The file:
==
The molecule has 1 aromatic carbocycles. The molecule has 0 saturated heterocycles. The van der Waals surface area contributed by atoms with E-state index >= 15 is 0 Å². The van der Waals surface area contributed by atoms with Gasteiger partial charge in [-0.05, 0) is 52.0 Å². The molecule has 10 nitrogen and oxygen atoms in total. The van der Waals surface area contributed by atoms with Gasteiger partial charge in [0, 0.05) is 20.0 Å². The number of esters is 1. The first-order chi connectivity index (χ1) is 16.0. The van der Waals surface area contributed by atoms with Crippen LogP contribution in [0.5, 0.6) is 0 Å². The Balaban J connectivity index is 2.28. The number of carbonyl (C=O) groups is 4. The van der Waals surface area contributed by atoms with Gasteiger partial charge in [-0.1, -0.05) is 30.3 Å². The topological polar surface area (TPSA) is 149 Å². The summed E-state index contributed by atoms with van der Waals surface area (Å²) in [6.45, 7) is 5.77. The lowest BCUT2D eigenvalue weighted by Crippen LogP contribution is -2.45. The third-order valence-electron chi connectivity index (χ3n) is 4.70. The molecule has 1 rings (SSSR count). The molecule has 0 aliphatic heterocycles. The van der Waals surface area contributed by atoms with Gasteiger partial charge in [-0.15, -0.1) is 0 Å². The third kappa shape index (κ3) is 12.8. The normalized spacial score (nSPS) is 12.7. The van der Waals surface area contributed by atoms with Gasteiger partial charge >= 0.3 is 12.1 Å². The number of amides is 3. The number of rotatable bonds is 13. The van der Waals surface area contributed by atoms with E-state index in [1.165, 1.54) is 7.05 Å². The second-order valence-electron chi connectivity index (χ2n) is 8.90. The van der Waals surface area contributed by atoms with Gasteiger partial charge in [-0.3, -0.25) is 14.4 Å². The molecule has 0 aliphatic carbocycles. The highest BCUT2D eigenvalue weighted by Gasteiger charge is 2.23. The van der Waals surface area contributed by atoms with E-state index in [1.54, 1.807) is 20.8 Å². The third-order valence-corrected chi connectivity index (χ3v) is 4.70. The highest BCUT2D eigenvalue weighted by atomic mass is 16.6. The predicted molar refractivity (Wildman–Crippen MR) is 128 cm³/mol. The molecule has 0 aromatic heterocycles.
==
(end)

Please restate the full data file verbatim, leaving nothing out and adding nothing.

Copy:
The molecule has 1 aromatic carbocycles. The molecule has 0 saturated heterocycles. The van der Waals surface area contributed by atoms with E-state index >= 15 is 0 Å². The van der Waals surface area contributed by atoms with Gasteiger partial charge in [-0.05, 0) is 52.0 Å². The molecule has 10 nitrogen and oxygen atoms in total. The van der Waals surface area contributed by atoms with Gasteiger partial charge in [0, 0.05) is 20.0 Å². The number of esters is 1. The first-order chi connectivity index (χ1) is 16.0. The van der Waals surface area contributed by atoms with Crippen LogP contribution in [0.5, 0.6) is 0 Å². The Balaban J connectivity index is 2.28. The number of carbonyl (C=O) groups is 4. The van der Waals surface area contributed by atoms with Gasteiger partial charge in [-0.1, -0.05) is 30.3 Å². The topological polar surface area (TPSA) is 149 Å². The summed E-state index contributed by atoms with van der Waals surface area (Å²) in [6.45, 7) is 5.77. The lowest BCUT2D eigenvalue weighted by Crippen LogP contribution is -2.45. The third-order valence-electron chi connectivity index (χ3n) is 4.70. The molecule has 1 rings (SSSR count). The molecule has 0 aliphatic heterocycles. The van der Waals surface area contributed by atoms with Gasteiger partial charge in [-0.15, -0.1) is 0 Å². The third kappa shape index (κ3) is 12.8. The normalized spacial score (nSPS) is 12.7. The van der Waals surface area contributed by atoms with Gasteiger partial charge >= 0.3 is 12.1 Å². The number of amides is 3. The number of rotatable bonds is 13. The van der Waals surface area contributed by atoms with E-state index in [1.165, 1.54) is 7.05 Å². The second-order valence-electron chi connectivity index (χ2n) is 8.90. The van der Waals surface area contributed by atoms with Gasteiger partial charge in [-0.3, -0.25) is 14.4 Å². The molecule has 0 aliphatic carbocycles. The highest BCUT2D eigenvalue weighted by Gasteiger charge is 2.23. The van der Waals surface area contributed by atoms with E-state index in [1.54, 1.807) is 20.8 Å². The third-order valence-corrected chi connectivity index (χ3v) is 4.70. The highest BCUT2D eigenvalue weighted by atomic mass is 16.6. The predicted molar refractivity (Wildman–Crippen MR) is 128 cm³/mol. The molecule has 0 aromatic heterocycles.